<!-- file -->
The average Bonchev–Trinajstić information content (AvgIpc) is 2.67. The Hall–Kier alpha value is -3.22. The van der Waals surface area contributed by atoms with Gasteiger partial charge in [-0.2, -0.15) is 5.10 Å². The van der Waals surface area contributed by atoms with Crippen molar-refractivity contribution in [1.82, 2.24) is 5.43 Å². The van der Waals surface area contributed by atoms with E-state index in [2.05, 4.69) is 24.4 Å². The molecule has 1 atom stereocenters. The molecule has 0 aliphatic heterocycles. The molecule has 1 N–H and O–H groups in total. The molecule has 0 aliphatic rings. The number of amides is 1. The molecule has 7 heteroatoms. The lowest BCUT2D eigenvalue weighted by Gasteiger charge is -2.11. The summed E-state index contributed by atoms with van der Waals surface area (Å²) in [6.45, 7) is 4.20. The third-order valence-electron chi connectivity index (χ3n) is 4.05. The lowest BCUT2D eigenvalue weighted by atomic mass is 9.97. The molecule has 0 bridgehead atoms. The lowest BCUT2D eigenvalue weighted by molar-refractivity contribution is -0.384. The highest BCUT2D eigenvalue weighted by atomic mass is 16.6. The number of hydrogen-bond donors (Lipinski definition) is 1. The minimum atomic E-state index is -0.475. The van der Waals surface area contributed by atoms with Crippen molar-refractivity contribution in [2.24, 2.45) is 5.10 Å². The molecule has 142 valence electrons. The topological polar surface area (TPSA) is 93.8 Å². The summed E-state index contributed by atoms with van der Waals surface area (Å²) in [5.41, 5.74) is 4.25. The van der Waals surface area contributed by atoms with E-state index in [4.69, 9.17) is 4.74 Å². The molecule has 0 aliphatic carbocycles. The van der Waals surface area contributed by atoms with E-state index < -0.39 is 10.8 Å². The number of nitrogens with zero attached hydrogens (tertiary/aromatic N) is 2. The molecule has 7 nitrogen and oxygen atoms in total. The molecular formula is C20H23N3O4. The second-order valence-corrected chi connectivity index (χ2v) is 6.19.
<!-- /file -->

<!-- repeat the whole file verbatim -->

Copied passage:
The average Bonchev–Trinajstić information content (AvgIpc) is 2.67. The Hall–Kier alpha value is -3.22. The van der Waals surface area contributed by atoms with Gasteiger partial charge in [-0.2, -0.15) is 5.10 Å². The van der Waals surface area contributed by atoms with Crippen molar-refractivity contribution in [1.82, 2.24) is 5.43 Å². The van der Waals surface area contributed by atoms with E-state index in [2.05, 4.69) is 24.4 Å². The molecule has 1 atom stereocenters. The molecule has 0 aliphatic heterocycles. The molecule has 1 N–H and O–H groups in total. The molecule has 0 aliphatic rings. The number of amides is 1. The molecule has 7 heteroatoms. The lowest BCUT2D eigenvalue weighted by Gasteiger charge is -2.11. The summed E-state index contributed by atoms with van der Waals surface area (Å²) in [6.45, 7) is 4.20. The third-order valence-electron chi connectivity index (χ3n) is 4.05. The lowest BCUT2D eigenvalue weighted by atomic mass is 9.97. The molecule has 0 bridgehead atoms. The lowest BCUT2D eigenvalue weighted by molar-refractivity contribution is -0.384. The highest BCUT2D eigenvalue weighted by atomic mass is 16.6. The number of hydrogen-bond donors (Lipinski definition) is 1. The minimum atomic E-state index is -0.475. The van der Waals surface area contributed by atoms with Crippen molar-refractivity contribution in [2.24, 2.45) is 5.10 Å². The molecule has 142 valence electrons. The topological polar surface area (TPSA) is 93.8 Å². The summed E-state index contributed by atoms with van der Waals surface area (Å²) in [5.41, 5.74) is 4.25. The van der Waals surface area contributed by atoms with E-state index in [4.69, 9.17) is 4.74 Å². The molecule has 0 aliphatic carbocycles. The van der Waals surface area contributed by atoms with E-state index < -0.39 is 10.8 Å². The number of nitrogens with zero attached hydrogens (tertiary/aromatic N) is 2. The molecule has 7 nitrogen and oxygen atoms in total. The molecular formula is C20H23N3O4. The second-order valence-corrected chi connectivity index (χ2v) is 6.19.